Pregnancy can be an exciting yet overwhelming moment in one’s life, especially if you’re a first-time mom. While it may feel like pregnancy can go on forever, you will be surprised to know that your baby will be arriving sooner rather than later. What you can do in the meantime is to prepare as best as you can for motherhood and, more specifically, for your nearing due date.
What should you do to keep your baby in the best health? What should you expect during childbirth? Here are some important things to note to help prep you for the big day.
Getting prenatal care
The best way to prepare for childbirth is ensuring a healthy pregnancy, and this can be achieved through regular prenatal consultations. Getting prenatal care as early in the pregnancy as possible greatly improves the chances of having a healthy pregnancy.
During prenatal visits, you will undergo a series of blood tests, ultrasound exams, and assessments, depending on the stage of pregnancy you’re on. While most of these tests are routine examinations, you may also be required to undergo particular tests if your pregnancy is at high risk for certain complications.
For instance, a nonstress test or fetal heart rate monitoring can be done to check on the baby’s health. During this noninvasive test, your belly will be strapped with two belts: one, a toco transducer that records uterine contractions, and another, which records the baby’s heart rate. This procedure checks if the baby’s heart rate increases during activity.
Learning about the Birth Process
Giving birth can be a daunting thing to process, especially if you have little to no clue as to what to expect. One of the best ways to better prepare yourself for childbirth and to help you become an active participant in your oncoming delivery is to learn more about the birthing process ahead of time. Enrolling in a birth class will teach you a myriad of things that you can expect on your due date, such as the stages of labor, effective breathing techniques, pain-management options, and many more.
You can also watch videos of actual deliveries online and learn about the different ways that you can give birth aside from the natural method, such as a water birth, C-section delivery, birth with an epidural, and many more. Doing your research ahead of time will help you in creating a birth plan with your health-care provider.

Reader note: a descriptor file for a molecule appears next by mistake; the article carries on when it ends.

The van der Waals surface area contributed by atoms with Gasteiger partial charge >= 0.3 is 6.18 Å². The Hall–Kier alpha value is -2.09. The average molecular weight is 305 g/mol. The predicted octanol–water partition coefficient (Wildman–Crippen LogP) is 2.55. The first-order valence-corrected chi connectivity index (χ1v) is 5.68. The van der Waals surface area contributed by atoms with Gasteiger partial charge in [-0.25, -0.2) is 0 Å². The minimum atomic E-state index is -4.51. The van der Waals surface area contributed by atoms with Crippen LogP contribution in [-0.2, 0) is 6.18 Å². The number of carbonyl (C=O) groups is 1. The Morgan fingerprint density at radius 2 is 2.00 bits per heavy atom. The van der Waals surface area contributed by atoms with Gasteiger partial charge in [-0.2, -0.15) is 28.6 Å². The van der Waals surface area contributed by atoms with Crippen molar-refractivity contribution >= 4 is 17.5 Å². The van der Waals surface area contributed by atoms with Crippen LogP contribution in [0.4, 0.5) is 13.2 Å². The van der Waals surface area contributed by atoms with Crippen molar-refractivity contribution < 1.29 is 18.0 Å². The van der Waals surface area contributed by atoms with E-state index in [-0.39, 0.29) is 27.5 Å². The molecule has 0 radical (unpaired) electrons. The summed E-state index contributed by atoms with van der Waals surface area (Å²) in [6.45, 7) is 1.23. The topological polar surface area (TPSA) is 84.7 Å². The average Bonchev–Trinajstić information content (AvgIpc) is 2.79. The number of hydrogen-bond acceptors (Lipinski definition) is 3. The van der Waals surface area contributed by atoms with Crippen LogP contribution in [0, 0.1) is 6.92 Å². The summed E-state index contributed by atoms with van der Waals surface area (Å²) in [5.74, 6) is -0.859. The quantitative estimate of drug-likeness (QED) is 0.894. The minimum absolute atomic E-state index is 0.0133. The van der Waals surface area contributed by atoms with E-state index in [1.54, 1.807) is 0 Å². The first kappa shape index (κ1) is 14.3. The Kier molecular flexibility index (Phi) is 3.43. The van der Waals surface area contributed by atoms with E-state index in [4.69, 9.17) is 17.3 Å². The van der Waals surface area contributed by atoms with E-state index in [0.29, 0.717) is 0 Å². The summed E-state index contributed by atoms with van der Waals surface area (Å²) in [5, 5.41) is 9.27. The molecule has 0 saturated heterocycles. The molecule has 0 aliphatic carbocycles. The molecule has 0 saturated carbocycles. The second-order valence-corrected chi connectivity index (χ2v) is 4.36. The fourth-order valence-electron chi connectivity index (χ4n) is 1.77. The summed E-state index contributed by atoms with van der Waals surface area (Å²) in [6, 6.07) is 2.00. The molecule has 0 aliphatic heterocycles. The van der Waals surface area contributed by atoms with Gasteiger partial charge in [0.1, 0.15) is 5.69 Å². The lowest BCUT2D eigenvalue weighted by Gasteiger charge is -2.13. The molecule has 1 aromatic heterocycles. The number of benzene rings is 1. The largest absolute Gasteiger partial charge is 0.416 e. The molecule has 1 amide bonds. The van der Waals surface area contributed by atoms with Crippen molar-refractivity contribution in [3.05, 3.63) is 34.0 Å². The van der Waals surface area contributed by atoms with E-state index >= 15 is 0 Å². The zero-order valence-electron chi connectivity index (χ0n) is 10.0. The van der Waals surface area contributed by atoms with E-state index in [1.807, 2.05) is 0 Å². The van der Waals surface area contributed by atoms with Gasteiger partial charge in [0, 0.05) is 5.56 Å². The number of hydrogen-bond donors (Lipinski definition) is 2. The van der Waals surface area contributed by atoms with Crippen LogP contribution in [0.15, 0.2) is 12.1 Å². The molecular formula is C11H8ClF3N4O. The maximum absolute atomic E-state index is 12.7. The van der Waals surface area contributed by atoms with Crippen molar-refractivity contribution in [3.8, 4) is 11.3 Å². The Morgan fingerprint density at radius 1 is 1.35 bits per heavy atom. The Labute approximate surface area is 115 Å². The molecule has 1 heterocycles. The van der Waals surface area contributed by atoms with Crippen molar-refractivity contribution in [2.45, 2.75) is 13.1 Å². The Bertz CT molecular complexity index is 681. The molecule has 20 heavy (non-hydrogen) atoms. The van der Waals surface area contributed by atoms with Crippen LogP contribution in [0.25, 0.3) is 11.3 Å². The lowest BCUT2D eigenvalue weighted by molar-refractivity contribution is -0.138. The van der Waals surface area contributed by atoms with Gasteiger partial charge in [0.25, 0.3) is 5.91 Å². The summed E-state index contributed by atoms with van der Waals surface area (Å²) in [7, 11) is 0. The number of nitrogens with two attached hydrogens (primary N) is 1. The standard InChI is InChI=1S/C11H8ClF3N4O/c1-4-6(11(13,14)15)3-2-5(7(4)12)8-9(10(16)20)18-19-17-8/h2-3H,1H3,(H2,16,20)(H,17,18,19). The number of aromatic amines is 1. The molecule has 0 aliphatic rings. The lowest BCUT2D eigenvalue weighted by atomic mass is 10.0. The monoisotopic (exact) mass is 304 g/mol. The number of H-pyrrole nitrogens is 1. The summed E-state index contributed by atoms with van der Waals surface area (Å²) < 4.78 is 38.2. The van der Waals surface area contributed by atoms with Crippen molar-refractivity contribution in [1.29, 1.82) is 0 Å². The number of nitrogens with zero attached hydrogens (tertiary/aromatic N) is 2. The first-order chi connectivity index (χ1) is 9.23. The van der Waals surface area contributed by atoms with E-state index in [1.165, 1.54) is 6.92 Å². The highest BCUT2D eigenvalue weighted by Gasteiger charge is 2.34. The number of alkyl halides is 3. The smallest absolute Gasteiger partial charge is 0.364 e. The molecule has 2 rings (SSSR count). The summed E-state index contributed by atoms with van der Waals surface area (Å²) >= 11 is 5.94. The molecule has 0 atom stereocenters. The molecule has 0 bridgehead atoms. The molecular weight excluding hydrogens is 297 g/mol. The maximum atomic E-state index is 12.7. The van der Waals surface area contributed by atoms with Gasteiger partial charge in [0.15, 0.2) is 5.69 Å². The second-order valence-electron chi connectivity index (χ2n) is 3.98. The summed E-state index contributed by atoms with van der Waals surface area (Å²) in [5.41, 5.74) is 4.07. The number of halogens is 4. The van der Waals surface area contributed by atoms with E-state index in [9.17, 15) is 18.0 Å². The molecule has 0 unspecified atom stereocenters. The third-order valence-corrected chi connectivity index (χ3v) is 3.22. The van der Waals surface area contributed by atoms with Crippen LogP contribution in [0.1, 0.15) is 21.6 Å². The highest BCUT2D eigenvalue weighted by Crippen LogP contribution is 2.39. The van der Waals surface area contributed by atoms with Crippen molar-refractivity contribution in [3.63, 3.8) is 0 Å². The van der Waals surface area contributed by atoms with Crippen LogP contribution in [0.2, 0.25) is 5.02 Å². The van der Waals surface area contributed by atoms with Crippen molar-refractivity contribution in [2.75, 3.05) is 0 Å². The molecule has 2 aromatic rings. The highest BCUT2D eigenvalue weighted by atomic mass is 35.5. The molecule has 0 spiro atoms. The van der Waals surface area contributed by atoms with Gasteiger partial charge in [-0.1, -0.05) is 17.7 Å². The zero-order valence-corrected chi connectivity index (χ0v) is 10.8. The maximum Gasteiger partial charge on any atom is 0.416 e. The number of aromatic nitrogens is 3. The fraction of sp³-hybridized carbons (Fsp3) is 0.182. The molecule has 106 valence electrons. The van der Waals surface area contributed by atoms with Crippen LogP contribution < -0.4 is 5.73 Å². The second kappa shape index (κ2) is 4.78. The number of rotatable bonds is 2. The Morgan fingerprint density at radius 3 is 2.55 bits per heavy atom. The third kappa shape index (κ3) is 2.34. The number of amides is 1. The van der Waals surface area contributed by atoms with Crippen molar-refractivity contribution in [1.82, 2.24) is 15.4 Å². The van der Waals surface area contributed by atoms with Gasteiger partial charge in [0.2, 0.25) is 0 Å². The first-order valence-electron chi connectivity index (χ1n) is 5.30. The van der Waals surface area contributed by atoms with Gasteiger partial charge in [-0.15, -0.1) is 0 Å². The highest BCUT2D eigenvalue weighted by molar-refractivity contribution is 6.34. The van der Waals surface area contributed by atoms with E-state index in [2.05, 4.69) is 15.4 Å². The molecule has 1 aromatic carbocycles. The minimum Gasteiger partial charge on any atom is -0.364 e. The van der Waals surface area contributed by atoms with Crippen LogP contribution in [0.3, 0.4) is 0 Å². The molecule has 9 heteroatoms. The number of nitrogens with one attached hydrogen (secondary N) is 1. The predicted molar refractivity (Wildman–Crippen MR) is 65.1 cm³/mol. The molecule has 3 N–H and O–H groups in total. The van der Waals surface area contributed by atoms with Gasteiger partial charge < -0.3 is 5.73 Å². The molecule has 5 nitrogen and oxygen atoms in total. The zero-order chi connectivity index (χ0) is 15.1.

However, do keep in mind that having a birth plan does not mean your childbirth experience may go exactly as planned, as every pregnancy is different.
Getting Ready for Labor
Don’t wait until the first contractions hit before knowing whom to call and when to leave for the hospital. Your health-care provider should be able to orient you on the early signs of labor so you can best assess when it’s ready to go.
Early signs of labor include a feeling that the baby “drops,” Braxton Hicks contractions, and a “bloody show.” However, you’ll know when labor is imminent when the contractions start to increase in intensity and frequency or when your water breaks. During true labor, women also feel the pain toward the back moving to the front.
As your due date draws near, your doctor or midwife may give you specific guidelines on when to go to the hospital. But if you’re unsure whether the time has come, don’t hesitate to give your health-care provider a call, especially if you have a high-risk pregnancy.
Packing a Hospital Bag
It may be inevitable to forget to pack a bag for the hospital in between preparing your baby’s nursery and shopping for newborn clothes. Don’t wait until a labor contraction begins to start preparing your hospital bag. Chances are that it’s easier to forget to bring the most important things when you’re in a hurry. (And in pain!)
Ideally, preparing for your hospital bag several weeks before the big day makes sense. You’ll never know when your baby decides to make an appearance!
Some of the most basic and most essential things to pack are your birth plan and other important documents, a nightgown or any other clothing you feel comfortable in, toiletries, snacks, and any particular thing that makes you feel good. Of course, don’t forget a going-home outfit for you and your baby.
Make sure your little one is snug and warm by bringing a sweater or jacket, a hat, and receiving blankets. Your baby may be born in the summer, yet they still may feel cold being outside the womb for the first time.
Always Be Ready
Nobody said preparing for an upcoming baby was easy, yet it is easily manageable when you keep a clear head and learn what you’ve got to learn. Here’s an advice: Don’t worry too much! After all, motherhood is full of surprises—but none that you won’t come to love!
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